NOTE: I received early access to this manuscript in exchange for writing an impartial review. Thank you netgalley and William Morrow. Publication Date: March 21, 2023.
This novel follows a strong, female protagonist as she pursues her life’s desire to become an archaeologist and, along the way, provides nursing support in both the Greco-Turkish War (1897) and the Spanish-American War (1898). Awarded three stars on Goodreads.
As you will read in the Historical Note at the end of the book, the heroine, Betsy Hayes, is a composite of two actual historical figures: Harriet Boyd Hawes (1871-1945) and Janet Jennings (1842-1917). (Readers of other Willig books may recognize Harriet Boyd Hawes from BAND OF SISTERS.) Willig however has added her own fictional events to Hayes’ story.
A secondary (but interesting) character, Kit Carson, is a female journalist, struggling to cover “serious” stories in another industry with widespread gender discrimination. She too is patterned after two women, both of whom covered the Spanish-American war, Kathleen “Kit” Blake Watkins Coleman (1856-1915) and Katherine White. And there are a host of other soldier characters, most based on actual participants.
What I thought the book was best in providing was a picture of wartime medical care in the late 1800s and the reluctance of military officers to accept help from women nurses, no matter what the actual needs and conditions of the soldiers under their command. Remember much of the fighting takes place in tropical Cuba — before vaccines for measles and typhoid, before effective treatments for malaria and tuberculosis, and before antibiotics. It’s quite a grim picture!
Also included are the much forgotten stories of transport ships taking wounded soldiers home with inadequate supplies, food, and medical staff. If you want to know more, read about the Seneca, later investigated by the Dodge Commission which wound up criticizing the military.
In Willig’s Historical Note, she speaks to loads of research she did to write this novel and the many early sections she cut out. And that gets to the reason I assigned the book 3 stars. I don’t think she cut enough. I felt the book was trying to include too many aspects from this time period, particularly in the first half of the book. Theodore Roosevelt‘s (1858-1919) Rough Riders, Ivy League participation and rivalry, Clara Barton (1821-1912), President William McKinley (1843-1901), the Queen of Greece, archaeological study in Greece, and much more. All touched upon, but briefly. The result for me is that the story too often felt unfocused and rambling. The pacing DOES pick up in the second half of the novel. So perhaps 3.5 stars would be a more accurate rating.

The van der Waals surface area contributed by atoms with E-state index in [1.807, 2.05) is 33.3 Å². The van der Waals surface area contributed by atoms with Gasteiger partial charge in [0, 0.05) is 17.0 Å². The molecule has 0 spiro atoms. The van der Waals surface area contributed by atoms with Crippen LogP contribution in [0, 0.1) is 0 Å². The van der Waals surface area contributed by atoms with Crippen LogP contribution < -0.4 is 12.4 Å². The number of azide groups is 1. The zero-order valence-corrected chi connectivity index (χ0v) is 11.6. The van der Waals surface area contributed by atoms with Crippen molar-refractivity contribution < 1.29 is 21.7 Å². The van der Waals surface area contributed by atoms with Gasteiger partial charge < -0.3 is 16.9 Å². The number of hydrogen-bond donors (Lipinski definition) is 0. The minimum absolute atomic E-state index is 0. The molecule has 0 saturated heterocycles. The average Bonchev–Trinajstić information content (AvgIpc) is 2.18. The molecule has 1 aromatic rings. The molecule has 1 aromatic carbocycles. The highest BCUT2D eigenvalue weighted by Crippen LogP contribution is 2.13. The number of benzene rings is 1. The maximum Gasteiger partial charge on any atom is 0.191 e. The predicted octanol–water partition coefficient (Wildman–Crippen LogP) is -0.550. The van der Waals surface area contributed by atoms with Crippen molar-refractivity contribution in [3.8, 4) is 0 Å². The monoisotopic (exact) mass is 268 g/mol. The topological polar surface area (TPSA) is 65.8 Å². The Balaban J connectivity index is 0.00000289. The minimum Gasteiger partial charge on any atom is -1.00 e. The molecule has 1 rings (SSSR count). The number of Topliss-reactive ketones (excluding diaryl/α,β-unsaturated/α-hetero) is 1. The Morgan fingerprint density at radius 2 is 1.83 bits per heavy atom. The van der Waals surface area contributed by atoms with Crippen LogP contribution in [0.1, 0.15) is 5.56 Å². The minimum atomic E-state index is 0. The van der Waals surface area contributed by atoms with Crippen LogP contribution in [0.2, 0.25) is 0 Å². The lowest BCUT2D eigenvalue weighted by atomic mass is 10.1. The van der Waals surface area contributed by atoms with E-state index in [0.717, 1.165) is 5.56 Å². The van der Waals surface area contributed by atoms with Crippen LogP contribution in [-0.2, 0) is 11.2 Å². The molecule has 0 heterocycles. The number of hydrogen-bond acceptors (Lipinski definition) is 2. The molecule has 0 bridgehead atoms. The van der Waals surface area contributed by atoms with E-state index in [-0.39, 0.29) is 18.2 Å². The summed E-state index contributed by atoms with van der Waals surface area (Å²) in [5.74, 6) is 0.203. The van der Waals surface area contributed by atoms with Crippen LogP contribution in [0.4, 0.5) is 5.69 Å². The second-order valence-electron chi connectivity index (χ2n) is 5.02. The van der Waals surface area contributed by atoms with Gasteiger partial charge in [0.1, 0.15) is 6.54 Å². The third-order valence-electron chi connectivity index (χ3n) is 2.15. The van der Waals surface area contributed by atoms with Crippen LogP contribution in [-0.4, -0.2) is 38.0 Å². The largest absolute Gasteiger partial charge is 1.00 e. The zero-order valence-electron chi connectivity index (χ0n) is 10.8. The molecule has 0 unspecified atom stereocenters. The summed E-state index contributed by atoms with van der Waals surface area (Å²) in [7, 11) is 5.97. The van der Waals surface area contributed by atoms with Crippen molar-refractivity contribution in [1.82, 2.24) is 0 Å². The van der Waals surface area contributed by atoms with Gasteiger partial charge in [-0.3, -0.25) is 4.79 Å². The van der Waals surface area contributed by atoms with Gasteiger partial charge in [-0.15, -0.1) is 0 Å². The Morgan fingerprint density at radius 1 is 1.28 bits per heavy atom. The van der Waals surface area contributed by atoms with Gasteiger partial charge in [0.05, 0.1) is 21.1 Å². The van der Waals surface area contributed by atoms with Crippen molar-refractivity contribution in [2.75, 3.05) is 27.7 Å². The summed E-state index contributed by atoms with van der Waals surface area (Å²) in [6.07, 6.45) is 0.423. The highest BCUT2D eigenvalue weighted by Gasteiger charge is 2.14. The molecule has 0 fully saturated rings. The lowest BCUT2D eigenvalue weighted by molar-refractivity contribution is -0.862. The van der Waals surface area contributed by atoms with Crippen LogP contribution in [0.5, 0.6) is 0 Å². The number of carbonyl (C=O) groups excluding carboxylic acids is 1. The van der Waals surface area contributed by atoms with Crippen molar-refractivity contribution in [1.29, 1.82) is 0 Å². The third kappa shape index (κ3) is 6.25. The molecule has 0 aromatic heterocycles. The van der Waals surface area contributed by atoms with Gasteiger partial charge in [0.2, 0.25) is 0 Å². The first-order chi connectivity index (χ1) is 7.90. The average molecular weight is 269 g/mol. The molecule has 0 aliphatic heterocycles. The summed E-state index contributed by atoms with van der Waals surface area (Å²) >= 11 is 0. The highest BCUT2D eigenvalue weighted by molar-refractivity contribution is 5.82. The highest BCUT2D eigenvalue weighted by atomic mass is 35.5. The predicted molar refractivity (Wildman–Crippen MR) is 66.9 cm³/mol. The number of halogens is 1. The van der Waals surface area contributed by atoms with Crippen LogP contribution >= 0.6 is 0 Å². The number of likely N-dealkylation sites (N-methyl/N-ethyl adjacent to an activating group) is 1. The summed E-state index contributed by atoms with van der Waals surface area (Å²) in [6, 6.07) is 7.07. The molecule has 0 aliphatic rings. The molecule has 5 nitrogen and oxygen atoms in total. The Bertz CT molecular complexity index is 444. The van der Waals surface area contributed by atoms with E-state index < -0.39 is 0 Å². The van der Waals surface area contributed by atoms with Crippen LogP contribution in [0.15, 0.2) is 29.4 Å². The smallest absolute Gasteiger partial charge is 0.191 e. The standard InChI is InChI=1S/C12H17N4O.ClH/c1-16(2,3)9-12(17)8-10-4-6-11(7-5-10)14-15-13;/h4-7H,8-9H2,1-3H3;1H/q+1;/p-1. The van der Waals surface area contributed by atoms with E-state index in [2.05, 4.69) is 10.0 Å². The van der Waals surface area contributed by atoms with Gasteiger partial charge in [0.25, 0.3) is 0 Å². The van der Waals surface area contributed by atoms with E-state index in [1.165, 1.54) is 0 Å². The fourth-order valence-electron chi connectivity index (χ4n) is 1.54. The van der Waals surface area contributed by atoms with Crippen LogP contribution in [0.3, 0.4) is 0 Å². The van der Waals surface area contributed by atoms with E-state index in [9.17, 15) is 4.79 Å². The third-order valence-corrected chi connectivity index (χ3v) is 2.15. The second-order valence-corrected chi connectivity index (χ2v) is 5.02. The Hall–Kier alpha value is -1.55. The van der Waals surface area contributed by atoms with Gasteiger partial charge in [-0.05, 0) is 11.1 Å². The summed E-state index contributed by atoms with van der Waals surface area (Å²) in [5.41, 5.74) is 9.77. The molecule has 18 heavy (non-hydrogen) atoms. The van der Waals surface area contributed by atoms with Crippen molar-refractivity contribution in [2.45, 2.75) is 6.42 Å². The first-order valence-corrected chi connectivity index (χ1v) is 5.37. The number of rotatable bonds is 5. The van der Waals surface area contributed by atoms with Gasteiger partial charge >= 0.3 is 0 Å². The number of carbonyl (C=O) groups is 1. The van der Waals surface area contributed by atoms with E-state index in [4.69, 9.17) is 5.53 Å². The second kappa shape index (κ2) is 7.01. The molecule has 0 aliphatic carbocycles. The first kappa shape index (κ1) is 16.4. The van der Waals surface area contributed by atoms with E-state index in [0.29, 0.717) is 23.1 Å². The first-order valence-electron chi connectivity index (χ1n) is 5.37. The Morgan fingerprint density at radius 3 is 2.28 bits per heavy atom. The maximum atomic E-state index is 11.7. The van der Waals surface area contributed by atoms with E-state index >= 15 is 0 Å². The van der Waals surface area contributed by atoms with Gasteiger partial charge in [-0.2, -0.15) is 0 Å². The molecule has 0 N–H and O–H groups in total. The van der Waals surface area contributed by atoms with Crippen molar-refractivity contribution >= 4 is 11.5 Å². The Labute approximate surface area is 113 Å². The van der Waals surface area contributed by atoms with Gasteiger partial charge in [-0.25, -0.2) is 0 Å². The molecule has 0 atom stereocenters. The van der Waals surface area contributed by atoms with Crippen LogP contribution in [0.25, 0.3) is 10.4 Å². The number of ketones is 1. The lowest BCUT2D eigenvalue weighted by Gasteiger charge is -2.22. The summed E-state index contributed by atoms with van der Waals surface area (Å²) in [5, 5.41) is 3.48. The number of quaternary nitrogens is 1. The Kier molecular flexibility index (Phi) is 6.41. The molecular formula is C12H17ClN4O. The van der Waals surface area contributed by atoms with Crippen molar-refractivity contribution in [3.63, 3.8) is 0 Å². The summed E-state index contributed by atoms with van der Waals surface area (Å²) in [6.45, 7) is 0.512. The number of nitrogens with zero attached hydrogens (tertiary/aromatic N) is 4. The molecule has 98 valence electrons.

In addition to the emphasis on discrimination against skilled women eager to help, I found Willig’s anti-war message a bit heavy-handed. Especially toward the end. Agreed, there is often a childlike eagerness in men who enlist, expecting great adventure, glory, even fame. But it’s a point that that could have been made with greater subtlety.
This is also another novel that uses that popular, dual-timeframe construction (already a cliche in my opinion!). The time frames are two years apart and I do NOT see what that structure added.
Having read other historical fiction by Willig, I remain a fan. I just don’t think this is her best.
More about author Lauren Willig.
You may be interested in my reviews of other books by Willig: